Pavan Turaga, an associate professor in the School of Electrical, Computer and Energy Engineering, one of the six Fulton Schools, and the interim director for the School of Arts, Media and Engineering, says this model can be used in future applications.
“If successful, we will be looking at advancing the palette of robust predictive models, bringing more contemporary toolkits to the hands of clinicians and epidemiologists, and engaging in a longer-term collaboration,” he said.
The project has a short timeline and aims to have immediate societal impact. The information gleaned from the model will be shared with the goal to help local decision-makers, leaders in the health sector, and communities as a whole make more informed decisions about how to stay safe during the pandemic and ensure that hospitals are able to provide for patients.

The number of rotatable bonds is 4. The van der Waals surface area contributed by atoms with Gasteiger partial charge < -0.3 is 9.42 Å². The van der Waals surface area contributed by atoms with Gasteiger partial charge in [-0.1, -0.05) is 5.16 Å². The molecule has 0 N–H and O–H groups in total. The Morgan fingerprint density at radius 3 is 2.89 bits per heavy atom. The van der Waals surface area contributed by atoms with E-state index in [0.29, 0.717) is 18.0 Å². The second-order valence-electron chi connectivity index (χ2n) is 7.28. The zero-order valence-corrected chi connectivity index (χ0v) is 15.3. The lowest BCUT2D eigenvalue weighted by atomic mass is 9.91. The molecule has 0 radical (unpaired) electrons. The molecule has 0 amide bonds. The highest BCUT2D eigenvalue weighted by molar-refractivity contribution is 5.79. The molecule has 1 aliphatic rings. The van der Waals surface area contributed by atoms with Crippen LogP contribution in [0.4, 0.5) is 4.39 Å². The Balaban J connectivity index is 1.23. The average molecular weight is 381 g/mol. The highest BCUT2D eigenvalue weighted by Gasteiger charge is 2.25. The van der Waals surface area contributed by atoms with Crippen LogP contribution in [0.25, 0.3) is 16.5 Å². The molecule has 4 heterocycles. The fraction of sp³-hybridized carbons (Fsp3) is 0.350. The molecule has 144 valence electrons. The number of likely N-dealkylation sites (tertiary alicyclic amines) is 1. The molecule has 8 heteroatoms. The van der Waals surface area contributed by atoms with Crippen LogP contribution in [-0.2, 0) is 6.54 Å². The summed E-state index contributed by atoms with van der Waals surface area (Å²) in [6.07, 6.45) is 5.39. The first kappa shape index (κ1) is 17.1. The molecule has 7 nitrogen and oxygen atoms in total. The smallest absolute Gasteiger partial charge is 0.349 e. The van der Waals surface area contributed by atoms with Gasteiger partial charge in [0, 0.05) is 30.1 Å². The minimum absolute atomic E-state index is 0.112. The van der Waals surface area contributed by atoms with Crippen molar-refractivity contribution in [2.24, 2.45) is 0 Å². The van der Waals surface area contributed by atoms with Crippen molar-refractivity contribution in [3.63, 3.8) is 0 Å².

Patricia Solis, the executive director of the Knowledge Exchange for Resilience at ASU and associate research professor of geography in the School of Geographical Sciences and Urban Planning, is working to bridge the gap between the predictions of the model and community outlook.
“There’s still a lot to be learned about this particular virus,” Solis said. “What we’re trying to do at the Knowledge Exchange for Resilience is make sure that this process of building knowledge is connected to the community. While the research team is looking empirically at the data, we are trying to inform, connect and translate what community actors are thinking and asking.”
The Knowledge Exchange for Resilience, an initiative funded by the Virginia G. Piper Trust, aims to link community needs with research at ASU, and is key in connecting the work the team is doing to model the spread of COVID-19 with societal action.
“People are tracking a lot of different things, such as infection rates, testing rates and deaths, as well as where the virus is moving and where it is coming from,” Solis said. “Just to get a handle on what that means for us in Arizona, there’s a lot of information to deal with.”